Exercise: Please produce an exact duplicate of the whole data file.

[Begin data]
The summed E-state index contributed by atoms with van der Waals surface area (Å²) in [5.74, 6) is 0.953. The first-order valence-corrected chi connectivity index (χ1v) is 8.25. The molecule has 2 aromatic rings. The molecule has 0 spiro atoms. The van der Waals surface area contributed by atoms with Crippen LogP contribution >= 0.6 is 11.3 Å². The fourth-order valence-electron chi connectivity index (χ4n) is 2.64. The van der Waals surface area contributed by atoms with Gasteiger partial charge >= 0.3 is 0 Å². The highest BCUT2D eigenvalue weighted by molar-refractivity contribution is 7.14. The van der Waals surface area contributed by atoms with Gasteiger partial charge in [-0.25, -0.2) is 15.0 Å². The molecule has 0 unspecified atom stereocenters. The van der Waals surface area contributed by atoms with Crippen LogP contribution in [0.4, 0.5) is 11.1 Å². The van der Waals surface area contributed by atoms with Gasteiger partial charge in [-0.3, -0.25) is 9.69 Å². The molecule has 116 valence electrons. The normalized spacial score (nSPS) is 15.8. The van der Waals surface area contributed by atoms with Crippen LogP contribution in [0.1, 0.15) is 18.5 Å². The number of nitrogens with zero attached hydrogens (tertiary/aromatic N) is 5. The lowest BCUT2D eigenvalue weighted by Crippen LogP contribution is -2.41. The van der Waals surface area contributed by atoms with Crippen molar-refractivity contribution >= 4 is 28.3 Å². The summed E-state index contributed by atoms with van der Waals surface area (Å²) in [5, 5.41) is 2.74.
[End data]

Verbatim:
The summed E-state index contributed by atoms with van der Waals surface area (Å²) in [5.74, 6) is 0.953. The first-order valence-corrected chi connectivity index (χ1v) is 8.25. The molecule has 2 aromatic rings. The molecule has 0 spiro atoms. The van der Waals surface area contributed by atoms with Crippen LogP contribution >= 0.6 is 11.3 Å². The fourth-order valence-electron chi connectivity index (χ4n) is 2.64. The van der Waals surface area contributed by atoms with Gasteiger partial charge >= 0.3 is 0 Å². The highest BCUT2D eigenvalue weighted by molar-refractivity contribution is 7.14. The van der Waals surface area contributed by atoms with Gasteiger partial charge in [-0.25, -0.2) is 15.0 Å². The molecule has 0 unspecified atom stereocenters. The van der Waals surface area contributed by atoms with Crippen LogP contribution in [0.4, 0.5) is 11.1 Å². The van der Waals surface area contributed by atoms with Gasteiger partial charge in [-0.3, -0.25) is 9.69 Å². The molecule has 116 valence electrons. The normalized spacial score (nSPS) is 15.8. The van der Waals surface area contributed by atoms with Crippen LogP contribution in [0.1, 0.15) is 18.5 Å². The number of nitrogens with zero attached hydrogens (tertiary/aromatic N) is 5. The lowest BCUT2D eigenvalue weighted by Crippen LogP contribution is -2.41. The van der Waals surface area contributed by atoms with Crippen molar-refractivity contribution >= 4 is 28.3 Å². The summed E-state index contributed by atoms with van der Waals surface area (Å²) in [5, 5.41) is 2.74.